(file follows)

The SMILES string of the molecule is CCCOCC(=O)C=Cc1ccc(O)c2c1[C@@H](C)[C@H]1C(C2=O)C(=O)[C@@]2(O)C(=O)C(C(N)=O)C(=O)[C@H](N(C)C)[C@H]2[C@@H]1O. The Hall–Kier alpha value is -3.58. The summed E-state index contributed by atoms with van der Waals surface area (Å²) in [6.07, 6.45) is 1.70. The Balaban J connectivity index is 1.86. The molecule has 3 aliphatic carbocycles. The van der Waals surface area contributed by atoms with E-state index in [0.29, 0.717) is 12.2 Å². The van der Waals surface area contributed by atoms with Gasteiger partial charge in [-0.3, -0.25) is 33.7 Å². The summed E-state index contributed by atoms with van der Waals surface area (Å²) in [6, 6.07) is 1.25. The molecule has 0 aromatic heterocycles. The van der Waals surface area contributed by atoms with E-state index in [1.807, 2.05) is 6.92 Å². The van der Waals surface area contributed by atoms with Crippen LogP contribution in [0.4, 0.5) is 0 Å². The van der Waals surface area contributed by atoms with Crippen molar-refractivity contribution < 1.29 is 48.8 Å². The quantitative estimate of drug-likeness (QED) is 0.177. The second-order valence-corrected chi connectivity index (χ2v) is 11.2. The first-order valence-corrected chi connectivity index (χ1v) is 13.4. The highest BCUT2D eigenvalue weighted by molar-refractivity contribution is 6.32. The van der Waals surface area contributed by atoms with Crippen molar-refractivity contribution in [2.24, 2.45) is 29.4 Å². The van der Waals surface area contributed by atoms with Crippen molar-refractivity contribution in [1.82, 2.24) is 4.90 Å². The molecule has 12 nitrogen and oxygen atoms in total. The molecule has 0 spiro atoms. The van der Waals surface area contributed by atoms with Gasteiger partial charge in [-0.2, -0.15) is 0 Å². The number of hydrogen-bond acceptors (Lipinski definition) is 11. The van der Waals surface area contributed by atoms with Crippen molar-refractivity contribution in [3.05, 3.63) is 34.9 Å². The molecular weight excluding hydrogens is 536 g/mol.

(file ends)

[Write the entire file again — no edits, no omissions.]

The SMILES string of the molecule is CCCOCC(=O)C=Cc1ccc(O)c2c1[C@@H](C)[C@H]1C(C2=O)C(=O)[C@@]2(O)C(=O)C(C(N)=O)C(=O)[C@H](N(C)C)[C@H]2[C@@H]1O. The Hall–Kier alpha value is -3.58. The summed E-state index contributed by atoms with van der Waals surface area (Å²) in [6.07, 6.45) is 1.70. The Balaban J connectivity index is 1.86. The molecule has 3 aliphatic carbocycles. The van der Waals surface area contributed by atoms with E-state index in [0.29, 0.717) is 12.2 Å². The van der Waals surface area contributed by atoms with Gasteiger partial charge in [-0.3, -0.25) is 33.7 Å². The summed E-state index contributed by atoms with van der Waals surface area (Å²) in [6, 6.07) is 1.25. The molecule has 0 aromatic heterocycles. The van der Waals surface area contributed by atoms with E-state index in [1.807, 2.05) is 6.92 Å². The van der Waals surface area contributed by atoms with Crippen LogP contribution in [0.4, 0.5) is 0 Å². The van der Waals surface area contributed by atoms with Crippen molar-refractivity contribution < 1.29 is 48.8 Å². The quantitative estimate of drug-likeness (QED) is 0.177. The second-order valence-corrected chi connectivity index (χ2v) is 11.2. The first-order valence-corrected chi connectivity index (χ1v) is 13.4. The highest BCUT2D eigenvalue weighted by molar-refractivity contribution is 6.32. The van der Waals surface area contributed by atoms with Crippen molar-refractivity contribution in [2.24, 2.45) is 29.4 Å². The van der Waals surface area contributed by atoms with Crippen molar-refractivity contribution in [1.82, 2.24) is 4.90 Å². The molecule has 12 nitrogen and oxygen atoms in total. The molecule has 0 spiro atoms. The van der Waals surface area contributed by atoms with Gasteiger partial charge in [-0.2, -0.15) is 0 Å². The number of hydrogen-bond acceptors (Lipinski definition) is 11. The van der Waals surface area contributed by atoms with Crippen molar-refractivity contribution in [3.05, 3.63) is 34.9 Å². The molecular weight excluding hydrogens is 536 g/mol.